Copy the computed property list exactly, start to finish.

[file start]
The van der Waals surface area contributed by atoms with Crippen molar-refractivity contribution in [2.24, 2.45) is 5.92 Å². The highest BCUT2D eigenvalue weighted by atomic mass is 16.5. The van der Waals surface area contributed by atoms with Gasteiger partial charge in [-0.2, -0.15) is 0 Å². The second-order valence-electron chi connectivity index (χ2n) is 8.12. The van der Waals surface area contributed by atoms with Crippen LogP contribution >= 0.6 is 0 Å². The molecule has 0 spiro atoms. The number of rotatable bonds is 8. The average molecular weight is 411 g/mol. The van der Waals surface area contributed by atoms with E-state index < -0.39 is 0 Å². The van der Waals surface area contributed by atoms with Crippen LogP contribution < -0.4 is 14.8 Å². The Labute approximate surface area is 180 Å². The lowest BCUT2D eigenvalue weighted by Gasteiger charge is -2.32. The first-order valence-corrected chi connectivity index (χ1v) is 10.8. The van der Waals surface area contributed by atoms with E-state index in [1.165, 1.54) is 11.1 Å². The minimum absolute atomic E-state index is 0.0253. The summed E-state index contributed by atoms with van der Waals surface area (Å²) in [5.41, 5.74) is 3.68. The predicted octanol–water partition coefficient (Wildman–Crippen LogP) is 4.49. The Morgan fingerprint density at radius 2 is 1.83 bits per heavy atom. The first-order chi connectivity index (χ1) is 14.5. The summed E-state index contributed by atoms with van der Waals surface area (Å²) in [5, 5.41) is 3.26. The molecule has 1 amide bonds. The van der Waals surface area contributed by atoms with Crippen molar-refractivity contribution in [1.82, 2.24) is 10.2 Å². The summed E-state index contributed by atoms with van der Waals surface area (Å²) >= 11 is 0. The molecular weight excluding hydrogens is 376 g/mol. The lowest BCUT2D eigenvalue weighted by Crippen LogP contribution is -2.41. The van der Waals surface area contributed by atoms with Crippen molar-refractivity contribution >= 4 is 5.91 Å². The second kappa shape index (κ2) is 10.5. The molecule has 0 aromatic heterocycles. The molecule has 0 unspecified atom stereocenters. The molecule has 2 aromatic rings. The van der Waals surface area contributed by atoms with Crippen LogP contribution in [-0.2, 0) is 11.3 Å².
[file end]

The van der Waals surface area contributed by atoms with Crippen molar-refractivity contribution in [2.24, 2.45) is 5.92 Å². The highest BCUT2D eigenvalue weighted by atomic mass is 16.5. The van der Waals surface area contributed by atoms with Gasteiger partial charge in [-0.2, -0.15) is 0 Å². The second-order valence-electron chi connectivity index (χ2n) is 8.12. The van der Waals surface area contributed by atoms with Crippen LogP contribution >= 0.6 is 0 Å². The molecule has 0 spiro atoms. The number of rotatable bonds is 8. The average molecular weight is 411 g/mol. The van der Waals surface area contributed by atoms with E-state index < -0.39 is 0 Å². The van der Waals surface area contributed by atoms with Crippen LogP contribution < -0.4 is 14.8 Å². The Labute approximate surface area is 180 Å². The lowest BCUT2D eigenvalue weighted by Gasteiger charge is -2.32. The first-order valence-corrected chi connectivity index (χ1v) is 10.8. The van der Waals surface area contributed by atoms with E-state index in [1.165, 1.54) is 11.1 Å². The minimum absolute atomic E-state index is 0.0253. The summed E-state index contributed by atoms with van der Waals surface area (Å²) in [5.41, 5.74) is 3.68. The predicted octanol–water partition coefficient (Wildman–Crippen LogP) is 4.49. The Morgan fingerprint density at radius 2 is 1.83 bits per heavy atom. The first-order chi connectivity index (χ1) is 14.5. The summed E-state index contributed by atoms with van der Waals surface area (Å²) in [5, 5.41) is 3.26. The molecule has 1 amide bonds. The van der Waals surface area contributed by atoms with Crippen molar-refractivity contribution in [1.82, 2.24) is 10.2 Å². The summed E-state index contributed by atoms with van der Waals surface area (Å²) >= 11 is 0. The molecular weight excluding hydrogens is 376 g/mol. The lowest BCUT2D eigenvalue weighted by Crippen LogP contribution is -2.41. The van der Waals surface area contributed by atoms with Crippen molar-refractivity contribution >= 4 is 5.91 Å². The second kappa shape index (κ2) is 10.5. The molecule has 0 aromatic heterocycles. The molecule has 0 unspecified atom stereocenters. The molecule has 2 aromatic rings. The van der Waals surface area contributed by atoms with Crippen LogP contribution in [-0.2, 0) is 11.3 Å².